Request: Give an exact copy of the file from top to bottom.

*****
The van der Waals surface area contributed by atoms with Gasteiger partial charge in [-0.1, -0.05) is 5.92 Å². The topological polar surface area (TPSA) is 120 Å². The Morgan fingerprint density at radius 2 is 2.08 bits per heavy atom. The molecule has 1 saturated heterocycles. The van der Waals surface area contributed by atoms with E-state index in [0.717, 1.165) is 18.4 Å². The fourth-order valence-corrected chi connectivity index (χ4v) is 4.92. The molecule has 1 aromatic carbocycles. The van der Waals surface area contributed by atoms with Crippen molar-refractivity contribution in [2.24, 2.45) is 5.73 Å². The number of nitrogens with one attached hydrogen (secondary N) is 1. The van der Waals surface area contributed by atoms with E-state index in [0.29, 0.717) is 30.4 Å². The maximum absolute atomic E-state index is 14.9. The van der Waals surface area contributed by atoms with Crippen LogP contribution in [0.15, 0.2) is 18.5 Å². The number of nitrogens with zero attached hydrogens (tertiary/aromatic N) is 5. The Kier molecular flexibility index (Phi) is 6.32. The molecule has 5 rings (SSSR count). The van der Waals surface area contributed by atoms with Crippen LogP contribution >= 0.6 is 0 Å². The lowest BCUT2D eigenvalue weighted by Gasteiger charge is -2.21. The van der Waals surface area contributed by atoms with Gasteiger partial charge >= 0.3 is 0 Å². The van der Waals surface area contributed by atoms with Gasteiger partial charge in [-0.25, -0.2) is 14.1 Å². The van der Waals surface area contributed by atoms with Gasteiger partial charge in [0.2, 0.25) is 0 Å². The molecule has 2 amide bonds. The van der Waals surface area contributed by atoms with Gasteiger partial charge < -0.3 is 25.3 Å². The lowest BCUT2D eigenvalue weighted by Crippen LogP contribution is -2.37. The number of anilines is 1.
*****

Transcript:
The van der Waals surface area contributed by atoms with Gasteiger partial charge in [-0.1, -0.05) is 5.92 Å². The topological polar surface area (TPSA) is 120 Å². The Morgan fingerprint density at radius 2 is 2.08 bits per heavy atom. The molecule has 1 saturated heterocycles. The van der Waals surface area contributed by atoms with E-state index in [0.717, 1.165) is 18.4 Å². The fourth-order valence-corrected chi connectivity index (χ4v) is 4.92. The molecule has 1 aromatic carbocycles. The van der Waals surface area contributed by atoms with Crippen molar-refractivity contribution in [2.24, 2.45) is 5.73 Å². The number of nitrogens with one attached hydrogen (secondary N) is 1. The van der Waals surface area contributed by atoms with E-state index in [0.29, 0.717) is 30.4 Å². The maximum absolute atomic E-state index is 14.9. The van der Waals surface area contributed by atoms with Crippen LogP contribution in [0.15, 0.2) is 18.5 Å². The number of nitrogens with zero attached hydrogens (tertiary/aromatic N) is 5. The Kier molecular flexibility index (Phi) is 6.32. The molecule has 5 rings (SSSR count). The van der Waals surface area contributed by atoms with Crippen LogP contribution >= 0.6 is 0 Å². The lowest BCUT2D eigenvalue weighted by Gasteiger charge is -2.21. The van der Waals surface area contributed by atoms with Gasteiger partial charge >= 0.3 is 0 Å². The van der Waals surface area contributed by atoms with Gasteiger partial charge in [-0.25, -0.2) is 14.1 Å². The van der Waals surface area contributed by atoms with Gasteiger partial charge in [0.2, 0.25) is 0 Å². The molecule has 2 amide bonds. The van der Waals surface area contributed by atoms with Gasteiger partial charge < -0.3 is 25.3 Å². The lowest BCUT2D eigenvalue weighted by Crippen LogP contribution is -2.37. The number of anilines is 1.